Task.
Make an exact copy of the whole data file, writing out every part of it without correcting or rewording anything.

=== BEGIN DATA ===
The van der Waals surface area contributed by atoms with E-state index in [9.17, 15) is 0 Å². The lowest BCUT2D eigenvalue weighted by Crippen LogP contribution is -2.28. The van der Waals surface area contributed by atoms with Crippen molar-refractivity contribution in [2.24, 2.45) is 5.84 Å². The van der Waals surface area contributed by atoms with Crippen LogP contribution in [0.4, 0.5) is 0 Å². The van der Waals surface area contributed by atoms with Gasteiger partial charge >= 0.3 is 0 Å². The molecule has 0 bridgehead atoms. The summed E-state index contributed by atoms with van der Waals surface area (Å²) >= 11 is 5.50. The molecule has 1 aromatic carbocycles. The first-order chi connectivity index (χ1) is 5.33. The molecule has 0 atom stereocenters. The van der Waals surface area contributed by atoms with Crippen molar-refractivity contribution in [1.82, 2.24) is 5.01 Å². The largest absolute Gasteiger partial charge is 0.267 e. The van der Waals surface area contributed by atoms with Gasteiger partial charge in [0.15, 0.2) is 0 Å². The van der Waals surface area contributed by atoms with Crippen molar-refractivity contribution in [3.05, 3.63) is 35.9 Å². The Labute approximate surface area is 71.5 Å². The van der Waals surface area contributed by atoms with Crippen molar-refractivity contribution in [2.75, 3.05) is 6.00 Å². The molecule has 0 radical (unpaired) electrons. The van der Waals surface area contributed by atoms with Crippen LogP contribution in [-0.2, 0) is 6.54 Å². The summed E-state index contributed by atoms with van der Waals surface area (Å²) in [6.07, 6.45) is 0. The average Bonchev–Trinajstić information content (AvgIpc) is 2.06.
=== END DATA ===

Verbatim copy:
The van der Waals surface area contributed by atoms with E-state index in [9.17, 15) is 0 Å². The lowest BCUT2D eigenvalue weighted by Crippen LogP contribution is -2.28. The van der Waals surface area contributed by atoms with Crippen molar-refractivity contribution in [2.24, 2.45) is 5.84 Å². The van der Waals surface area contributed by atoms with Crippen LogP contribution in [0.4, 0.5) is 0 Å². The van der Waals surface area contributed by atoms with Gasteiger partial charge >= 0.3 is 0 Å². The molecule has 0 bridgehead atoms. The summed E-state index contributed by atoms with van der Waals surface area (Å²) >= 11 is 5.50. The molecule has 1 aromatic carbocycles. The first-order chi connectivity index (χ1) is 5.33. The molecule has 0 atom stereocenters. The van der Waals surface area contributed by atoms with Crippen molar-refractivity contribution in [1.82, 2.24) is 5.01 Å². The largest absolute Gasteiger partial charge is 0.267 e. The van der Waals surface area contributed by atoms with Gasteiger partial charge in [0.15, 0.2) is 0 Å². The van der Waals surface area contributed by atoms with Crippen molar-refractivity contribution in [3.05, 3.63) is 35.9 Å². The Labute approximate surface area is 71.5 Å². The van der Waals surface area contributed by atoms with Crippen molar-refractivity contribution in [2.75, 3.05) is 6.00 Å². The molecule has 0 radical (unpaired) electrons. The van der Waals surface area contributed by atoms with Crippen LogP contribution in [-0.2, 0) is 6.54 Å². The summed E-state index contributed by atoms with van der Waals surface area (Å²) in [6.07, 6.45) is 0. The average Bonchev–Trinajstić information content (AvgIpc) is 2.06.